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The Republican Revolution, Revolution of '94, or Gingrich Revolution, refers to the Republican Party (GOP) success in the 1994 U.S. midterm elections, which resulted in a net gain of 54 seats in the House of Representatives, and a pickup of eight seats in the Senate. The day after the election, conservative Democrat Senator Richard Shelby of Alabama changed parties, becoming a Republican; on March 3, 1995, Colorado senator Ben Nighthorse Campbell switched to the Republican side as well, increasing the GOP senate majority.
Rather than campaigning independently in each district, Republican candidates chose to rally behind a single national program and message fronted by Georgia congressman Newt Gingrich. They alleged President Bill Clinton was not the New Democrat he claimed to be during his 1992 campaign but was a "tax and spend" liberal. The Republicans offered an alternative to Clinton's policies in the form of the Contract with America.
The gains in seats in the mid-term election resulted in the Republicans gaining control of both the House and the Senate in January 1995. Republicans had not held the majority in the House for forty years, since the 83rd Congress (elected in 1952). From 1933 to 1995, Republicans had controlled both House and Senate for only four years. From 1933 into the early 1970s, most white conservatives in the South belonged to the Democratic Party, and created the Solid South block in Congress. Most African Americans in the South were disenfranchised in those years, based on laws and subjective administration of voter registration practices.
By the mid 1990s, white conservatives from the South joined Republicans in other parts of the country, leading to the change in Congress. Large Republican gains were made in state houses as well when the GOP picked up twelve gubernatorial seats and 472 legislative seats. In so doing, it took control of 20 state legislatures from the Democrats. Prior to this, Republicans had not held the majority of governorships since 1972. In addition, this was the first time in 50 years that the GOP controlled a majority of state legislatures.
Discontent with Democratic candidates was foreshadowed by a string of elections after 1992, including Republicans winning the mayoralties of New York and Los Angeles in 1993. In that same year, Christine Todd Whitman won the New Jersey governorship. Bret Schundler became the first Republican mayor of Jersey City, New Jersey, which had been held by the Democratic Party since 1917.
Republican George Allen won the 1993 Virginia Governor election and Texas Republican Kay Bailey Hutchison won a U.S. Senate seat from the Democrats in the 1993 special election. Republicans Frank Lucas and Ron Lewis also picked up two congressional seats from Democrats in Oklahoma and Kentucky in May 1994.
When the 104th United States Congress convened in January 1995, House Republicans voted former Minority Whip Newt Gingrich—the chief author of the Contract with America—to become Speaker of the House. The new senatorial Republican majority chose Bob Dole, previously Minority Leader, as Majority Leader. Republicans pursued an ambitious agenda but were often forced to compromise with Democratic President Bill Clinton, who wielded veto power.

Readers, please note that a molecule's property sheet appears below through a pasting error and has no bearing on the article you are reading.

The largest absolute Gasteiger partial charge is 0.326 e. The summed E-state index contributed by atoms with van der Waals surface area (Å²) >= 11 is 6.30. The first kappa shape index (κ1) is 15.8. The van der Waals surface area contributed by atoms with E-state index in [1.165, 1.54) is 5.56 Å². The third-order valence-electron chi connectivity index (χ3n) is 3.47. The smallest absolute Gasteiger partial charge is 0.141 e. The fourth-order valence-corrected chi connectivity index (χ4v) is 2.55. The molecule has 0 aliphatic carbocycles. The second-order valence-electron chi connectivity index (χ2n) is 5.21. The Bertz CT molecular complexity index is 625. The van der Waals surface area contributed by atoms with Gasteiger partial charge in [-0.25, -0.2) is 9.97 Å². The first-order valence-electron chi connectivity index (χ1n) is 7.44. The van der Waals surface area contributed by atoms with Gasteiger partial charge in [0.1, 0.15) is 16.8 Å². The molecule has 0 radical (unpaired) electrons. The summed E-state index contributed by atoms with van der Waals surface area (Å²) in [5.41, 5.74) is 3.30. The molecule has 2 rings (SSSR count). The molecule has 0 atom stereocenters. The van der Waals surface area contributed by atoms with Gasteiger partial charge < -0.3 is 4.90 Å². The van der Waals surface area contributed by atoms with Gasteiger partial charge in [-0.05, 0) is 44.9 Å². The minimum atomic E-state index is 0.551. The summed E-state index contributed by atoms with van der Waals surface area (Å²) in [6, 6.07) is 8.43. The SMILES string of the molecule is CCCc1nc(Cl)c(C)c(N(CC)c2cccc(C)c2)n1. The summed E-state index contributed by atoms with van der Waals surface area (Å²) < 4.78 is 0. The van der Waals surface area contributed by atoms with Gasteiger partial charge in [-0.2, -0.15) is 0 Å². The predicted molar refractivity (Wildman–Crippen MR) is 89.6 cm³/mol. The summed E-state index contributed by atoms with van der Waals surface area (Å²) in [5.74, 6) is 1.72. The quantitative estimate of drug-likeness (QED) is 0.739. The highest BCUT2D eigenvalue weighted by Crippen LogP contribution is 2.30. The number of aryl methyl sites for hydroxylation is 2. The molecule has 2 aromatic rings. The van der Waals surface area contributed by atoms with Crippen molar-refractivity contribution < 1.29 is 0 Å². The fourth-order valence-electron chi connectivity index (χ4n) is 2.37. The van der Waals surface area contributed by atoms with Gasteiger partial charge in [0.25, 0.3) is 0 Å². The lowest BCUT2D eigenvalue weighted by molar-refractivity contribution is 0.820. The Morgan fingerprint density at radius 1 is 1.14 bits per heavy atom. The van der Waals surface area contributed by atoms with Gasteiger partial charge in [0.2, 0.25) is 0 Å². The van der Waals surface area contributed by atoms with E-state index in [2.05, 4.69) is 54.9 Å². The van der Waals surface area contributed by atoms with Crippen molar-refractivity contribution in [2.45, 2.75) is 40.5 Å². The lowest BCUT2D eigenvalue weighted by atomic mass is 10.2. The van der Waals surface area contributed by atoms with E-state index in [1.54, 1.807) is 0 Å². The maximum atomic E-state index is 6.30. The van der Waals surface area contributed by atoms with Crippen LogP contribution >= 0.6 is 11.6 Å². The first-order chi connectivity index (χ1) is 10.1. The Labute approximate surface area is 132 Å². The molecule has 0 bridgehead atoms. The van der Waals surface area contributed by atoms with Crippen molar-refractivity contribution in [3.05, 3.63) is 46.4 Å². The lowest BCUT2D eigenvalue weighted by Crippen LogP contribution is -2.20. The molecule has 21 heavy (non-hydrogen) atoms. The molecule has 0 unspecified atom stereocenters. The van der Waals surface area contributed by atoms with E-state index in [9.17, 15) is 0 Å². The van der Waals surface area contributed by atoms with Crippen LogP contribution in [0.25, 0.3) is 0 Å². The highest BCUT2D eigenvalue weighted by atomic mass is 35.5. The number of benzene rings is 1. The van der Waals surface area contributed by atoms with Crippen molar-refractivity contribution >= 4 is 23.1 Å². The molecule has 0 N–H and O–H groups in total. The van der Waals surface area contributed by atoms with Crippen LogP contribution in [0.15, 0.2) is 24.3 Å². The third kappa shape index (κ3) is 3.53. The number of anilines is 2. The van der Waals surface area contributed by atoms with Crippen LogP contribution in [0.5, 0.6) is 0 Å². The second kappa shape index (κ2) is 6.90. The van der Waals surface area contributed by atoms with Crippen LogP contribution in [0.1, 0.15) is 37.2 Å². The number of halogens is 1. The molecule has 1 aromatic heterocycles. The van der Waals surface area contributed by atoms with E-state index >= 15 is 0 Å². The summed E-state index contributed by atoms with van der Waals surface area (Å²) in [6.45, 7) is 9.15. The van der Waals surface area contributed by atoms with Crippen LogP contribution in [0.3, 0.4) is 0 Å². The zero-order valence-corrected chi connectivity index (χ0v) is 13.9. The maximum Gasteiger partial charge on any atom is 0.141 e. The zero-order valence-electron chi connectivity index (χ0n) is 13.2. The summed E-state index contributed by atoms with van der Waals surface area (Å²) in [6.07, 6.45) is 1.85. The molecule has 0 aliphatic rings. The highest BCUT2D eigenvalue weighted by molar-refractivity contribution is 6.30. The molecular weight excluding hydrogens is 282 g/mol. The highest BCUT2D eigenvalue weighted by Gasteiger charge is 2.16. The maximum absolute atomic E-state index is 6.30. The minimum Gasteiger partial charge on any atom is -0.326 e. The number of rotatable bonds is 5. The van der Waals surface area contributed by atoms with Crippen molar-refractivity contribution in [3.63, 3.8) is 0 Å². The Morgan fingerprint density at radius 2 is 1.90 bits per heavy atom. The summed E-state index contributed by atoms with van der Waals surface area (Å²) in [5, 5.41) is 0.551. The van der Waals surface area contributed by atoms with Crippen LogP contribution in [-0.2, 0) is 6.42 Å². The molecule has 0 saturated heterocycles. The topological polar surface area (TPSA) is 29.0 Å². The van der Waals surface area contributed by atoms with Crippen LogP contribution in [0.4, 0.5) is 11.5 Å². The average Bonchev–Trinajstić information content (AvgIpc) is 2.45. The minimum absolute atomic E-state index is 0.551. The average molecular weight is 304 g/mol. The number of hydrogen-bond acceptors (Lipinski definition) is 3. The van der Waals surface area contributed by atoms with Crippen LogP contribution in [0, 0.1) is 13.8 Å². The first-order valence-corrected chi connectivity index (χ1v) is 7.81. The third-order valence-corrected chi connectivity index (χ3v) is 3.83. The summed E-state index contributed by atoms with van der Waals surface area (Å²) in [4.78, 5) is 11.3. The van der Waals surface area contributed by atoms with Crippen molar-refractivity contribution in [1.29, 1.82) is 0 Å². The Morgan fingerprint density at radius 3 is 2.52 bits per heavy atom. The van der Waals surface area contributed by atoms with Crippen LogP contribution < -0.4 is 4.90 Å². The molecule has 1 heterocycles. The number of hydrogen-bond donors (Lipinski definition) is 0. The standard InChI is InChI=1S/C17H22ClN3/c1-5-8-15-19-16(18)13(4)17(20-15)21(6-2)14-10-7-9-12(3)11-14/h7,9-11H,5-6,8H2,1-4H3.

The 1994 election also marked the end of the conservative coalition, a bipartisan coalition of conservative Republicans and Democrats (often referred to as "boll weevil Democrats" for their association with the South). This white conservative coalition had often managed to control Congressional outcomes since the New Deal era.
Numerous Republican freshmen entered Congress. Of the 230 Republican House members of the 104th Congress, almost a third were new to the House. In the Senate, 11 of 54 (20%) Republicans were freshmen.
|Jon Kyl||Arizona||Dennis DeConcini||Retired|
|Olympia Snowe||Maine||George Mitchell||Retired|
|Spencer Abraham||Michigan||Don Riegle||Retired|
|Mike DeWine||Ohio||Howard Metzenbaum||Retired|
|Jim Inhofe||Oklahoma||David Boren||Retired*|
|Rick Santorum||Pennsylvania||Harris Wofford||Defeated|
|Fred Thompson||Tennessee||Harlan Mathews||Retired**|
|Bill Frist||Tennessee||Jim Sasser||Defeated|
(*) David Boren resigned to assume the presidency of the University of Oklahoma; Inhofe was elected to serve the remaining two years of the term.
House of RepresentativesEdit
|Fob James||Alabama||Jim Folsom Jr.||Defeated|
|John Rowland||Connecticut||Lowell Weicker*||Retired|
|Phil Batt||Idaho||Cecil Andrus||Term limited|
|Bill Graves||Kansas||Joan Finney||Retired|
|Gary Johnson||New Mexico||Bruce King||Defeated|
|George Pataki||New York||Mario Cuomo||Defeated|
|Frank Keating||Oklahoma||David Walters||Retired|
|Tom Ridge||Pennsylvania||Bob Casey||Term limited|
|Lincoln Almond||Rhode Island||Bruce Sundlun||Defeated (in primary)|
|Don Sundquist||Tennessee||Ned McWherter||Term limited|
|George W. Bush||Texas||Ann Richards||Defeated|
|Jim Geringer||Wyoming||Mike Sullivan||Term limited|
(*) Lowell Weicker was a member of A Connecticut Party.
- Republican Revolution Fades USA Today, January 19 2003
- David Russell. "How High the Wave? Don't Just Think 1994; Think 1974, 1958, 1982 – News & Analysis – The Rothenberg & Gonzales Political Report". Rothenbergpoliticalreport.com. Retrieved 11 January 2015.
- Amer, Mildred (June 16, 2005). "Freshmen in the House of Representatives and Senate by Political Party: 1913–2005" (PDF). CRS Report for Congress. The Library of Congress: 1–6. Archived from the original (PDF) on May 28, 2008. Retrieved May 8, 2008.